Multi-proxy palaeoenvironmental record of coastal tectonic uplift and abandonment (ca. 6th c. CE) of Lechaion's inner harbour, ancient Corinth, Greece

Nicholas L. Riddick, Joseph I. Boyce, Eduard G. Reinhardt, Richard M. Rothaus, Krista M. Chomicki, Francine M.G. McCarthy

Research output: Contribution to journalArticlepeer-review

3 Scopus citations


Lechaion's inner harbour basin was constructed in the 7th-6th c. BCE and served as Corinth's principal port for over a millennium. The harbour decline and abandonment in the 6th c. CE has been attributed to several causes: natural siltation, co-seismic uplift, coastal subsidence, and damage by tsunami impacts. A multi-proxy palaeoenvironmental study was conducted on seven cores from Lechaion's inner harbour to determine changes in the coastal environments and timing and cause of harbour abandonment. Palaeoenvironments were reconstructed using high-resolution micro-XRF core scanning of sedimentary facies, isotopic (δ18O, δ13C), and micropalaeontological analyses (foraminifera, palynomorphs). The harbour lithostratigraphy consists of an uppermost (∼1 m) sequence of laminated mud and marl overlying interbedded pebbly sand and mud containing abundant marine microfossils and Roman pottery refuse. A thin (<12 cm) calcrete layer at the base of the marl defines a basin-wide paraconformity, marking a transition from a marine-estuarine harbour basin to a restricted, evaporitic lake. Basin restriction is recorded by a sharp decline in terrigenous elements (Si, Ti, K, Fe), increased Sr, δ18O, a decline in foraminifera and marine dinoflagellate cysts, and an increase in freshwater algae. The event is constrained by AMS 14C age modelling to the 6th c. CE and interpreted as rapid, co-seismic uplift of the harbour floor, most likely during destructive earthquakes of 524 and 551/552 CE. These seismic events have been linked to a ∼1.1 m uplift of the nearby Perachora Peninsula and sediment liquefaction structures on-site. No evidence was found for 2nd c. BCE or 6th c. CE tsunami events proposed in previous work. This study represents the most comprehensive geoarchaeological study completed to date in Lechaion's inner harbour and confirms its destruction and abandonment in the 6th c. CE as a result of co-seismic uplift and rapid shoaling of the inner basin.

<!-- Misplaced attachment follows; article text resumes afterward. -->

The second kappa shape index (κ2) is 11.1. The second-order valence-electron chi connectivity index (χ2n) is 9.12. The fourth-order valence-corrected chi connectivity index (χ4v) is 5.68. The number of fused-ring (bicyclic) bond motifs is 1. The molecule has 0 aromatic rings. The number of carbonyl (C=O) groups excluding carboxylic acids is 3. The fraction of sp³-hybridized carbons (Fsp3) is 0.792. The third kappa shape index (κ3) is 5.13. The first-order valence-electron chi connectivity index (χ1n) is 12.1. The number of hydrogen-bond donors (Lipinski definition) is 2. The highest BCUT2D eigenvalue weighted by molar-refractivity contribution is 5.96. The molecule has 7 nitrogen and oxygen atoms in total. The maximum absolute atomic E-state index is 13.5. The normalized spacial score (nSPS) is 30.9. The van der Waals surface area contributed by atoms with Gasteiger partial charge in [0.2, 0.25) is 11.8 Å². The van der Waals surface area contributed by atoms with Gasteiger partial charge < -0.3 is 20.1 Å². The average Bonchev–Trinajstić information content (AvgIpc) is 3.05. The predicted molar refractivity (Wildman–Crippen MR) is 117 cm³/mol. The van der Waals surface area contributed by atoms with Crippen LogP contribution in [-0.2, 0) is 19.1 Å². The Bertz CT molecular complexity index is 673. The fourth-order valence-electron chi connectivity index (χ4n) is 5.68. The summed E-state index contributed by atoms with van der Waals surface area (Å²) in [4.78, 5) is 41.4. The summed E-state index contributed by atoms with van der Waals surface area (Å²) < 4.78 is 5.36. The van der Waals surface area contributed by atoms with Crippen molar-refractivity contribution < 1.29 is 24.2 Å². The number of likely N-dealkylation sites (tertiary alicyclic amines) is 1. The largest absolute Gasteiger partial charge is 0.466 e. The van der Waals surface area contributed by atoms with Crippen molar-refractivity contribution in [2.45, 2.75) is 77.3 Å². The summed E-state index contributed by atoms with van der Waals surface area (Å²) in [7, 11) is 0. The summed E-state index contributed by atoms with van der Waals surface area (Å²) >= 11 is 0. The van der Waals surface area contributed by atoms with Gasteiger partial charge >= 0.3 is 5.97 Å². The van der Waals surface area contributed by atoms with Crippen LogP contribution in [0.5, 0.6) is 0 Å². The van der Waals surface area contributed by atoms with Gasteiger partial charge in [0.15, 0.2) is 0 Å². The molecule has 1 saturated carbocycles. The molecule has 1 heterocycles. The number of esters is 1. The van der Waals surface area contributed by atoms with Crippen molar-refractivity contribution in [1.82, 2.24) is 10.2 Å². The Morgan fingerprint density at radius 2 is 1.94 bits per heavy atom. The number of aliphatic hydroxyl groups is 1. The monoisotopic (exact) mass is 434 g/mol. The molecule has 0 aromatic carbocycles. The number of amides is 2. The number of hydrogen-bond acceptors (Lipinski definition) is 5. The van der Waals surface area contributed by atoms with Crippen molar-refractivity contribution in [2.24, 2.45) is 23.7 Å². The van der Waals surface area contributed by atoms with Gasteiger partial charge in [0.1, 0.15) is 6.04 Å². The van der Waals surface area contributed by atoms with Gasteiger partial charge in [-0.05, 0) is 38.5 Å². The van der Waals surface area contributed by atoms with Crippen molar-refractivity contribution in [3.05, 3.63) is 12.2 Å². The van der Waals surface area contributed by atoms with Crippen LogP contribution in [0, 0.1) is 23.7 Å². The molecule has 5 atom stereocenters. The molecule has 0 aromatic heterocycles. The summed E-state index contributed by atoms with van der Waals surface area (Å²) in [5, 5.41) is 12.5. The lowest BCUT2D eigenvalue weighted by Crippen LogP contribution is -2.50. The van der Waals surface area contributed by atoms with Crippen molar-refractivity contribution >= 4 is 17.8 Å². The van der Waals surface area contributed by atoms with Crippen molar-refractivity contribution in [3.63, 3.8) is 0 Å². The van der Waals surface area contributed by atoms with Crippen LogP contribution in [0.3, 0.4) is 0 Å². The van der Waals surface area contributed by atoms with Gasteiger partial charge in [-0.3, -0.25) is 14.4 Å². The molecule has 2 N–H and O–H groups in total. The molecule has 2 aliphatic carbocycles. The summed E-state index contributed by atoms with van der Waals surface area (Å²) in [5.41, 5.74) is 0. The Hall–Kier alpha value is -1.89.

Original languageEnglish
Article number107080
JournalQuaternary Science Reviews
StatePublished - Sep 1 2021


  • Co-seismic uplift
  • Harbour basin
  • Lechaion
  • Micro-XRF elemental analysis
  • Microfossils
  • Palaeoenvironments


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